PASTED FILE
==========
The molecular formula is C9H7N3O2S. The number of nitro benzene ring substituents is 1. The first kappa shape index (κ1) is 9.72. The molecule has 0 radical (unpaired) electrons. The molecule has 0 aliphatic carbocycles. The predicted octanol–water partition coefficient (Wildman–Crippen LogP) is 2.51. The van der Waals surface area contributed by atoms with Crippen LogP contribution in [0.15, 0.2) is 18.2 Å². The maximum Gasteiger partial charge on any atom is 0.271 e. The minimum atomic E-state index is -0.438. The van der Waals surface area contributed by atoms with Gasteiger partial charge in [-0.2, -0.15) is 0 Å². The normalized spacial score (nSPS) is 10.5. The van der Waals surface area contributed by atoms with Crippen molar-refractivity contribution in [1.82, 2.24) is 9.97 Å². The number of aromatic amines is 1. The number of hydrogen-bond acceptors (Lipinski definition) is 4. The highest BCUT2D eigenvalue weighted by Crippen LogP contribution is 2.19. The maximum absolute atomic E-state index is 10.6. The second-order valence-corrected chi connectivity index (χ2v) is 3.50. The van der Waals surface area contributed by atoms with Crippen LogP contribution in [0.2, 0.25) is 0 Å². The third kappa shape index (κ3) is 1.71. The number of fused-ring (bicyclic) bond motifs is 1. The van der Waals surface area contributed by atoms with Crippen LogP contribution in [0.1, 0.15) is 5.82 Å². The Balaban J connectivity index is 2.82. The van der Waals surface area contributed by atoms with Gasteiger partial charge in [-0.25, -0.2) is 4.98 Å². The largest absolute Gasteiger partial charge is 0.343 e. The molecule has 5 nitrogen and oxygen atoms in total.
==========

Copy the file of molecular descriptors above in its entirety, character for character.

The molecular formula is C9H7N3O2S. The number of nitro benzene ring substituents is 1. The first kappa shape index (κ1) is 9.72. The molecule has 0 radical (unpaired) electrons. The molecule has 0 aliphatic carbocycles. The predicted octanol–water partition coefficient (Wildman–Crippen LogP) is 2.51. The van der Waals surface area contributed by atoms with Crippen LogP contribution in [0.15, 0.2) is 18.2 Å². The maximum Gasteiger partial charge on any atom is 0.271 e. The minimum atomic E-state index is -0.438. The van der Waals surface area contributed by atoms with Gasteiger partial charge in [-0.2, -0.15) is 0 Å². The normalized spacial score (nSPS) is 10.5. The van der Waals surface area contributed by atoms with Crippen molar-refractivity contribution in [1.82, 2.24) is 9.97 Å². The number of aromatic amines is 1. The number of hydrogen-bond acceptors (Lipinski definition) is 4. The highest BCUT2D eigenvalue weighted by Crippen LogP contribution is 2.19. The maximum absolute atomic E-state index is 10.6. The second-order valence-corrected chi connectivity index (χ2v) is 3.50. The van der Waals surface area contributed by atoms with Crippen LogP contribution in [0.2, 0.25) is 0 Å². The third kappa shape index (κ3) is 1.71. The number of fused-ring (bicyclic) bond motifs is 1. The van der Waals surface area contributed by atoms with Crippen LogP contribution in [0.1, 0.15) is 5.82 Å². The Balaban J connectivity index is 2.82. The van der Waals surface area contributed by atoms with Gasteiger partial charge in [-0.25, -0.2) is 4.98 Å². The largest absolute Gasteiger partial charge is 0.343 e. The molecule has 5 nitrogen and oxygen atoms in total.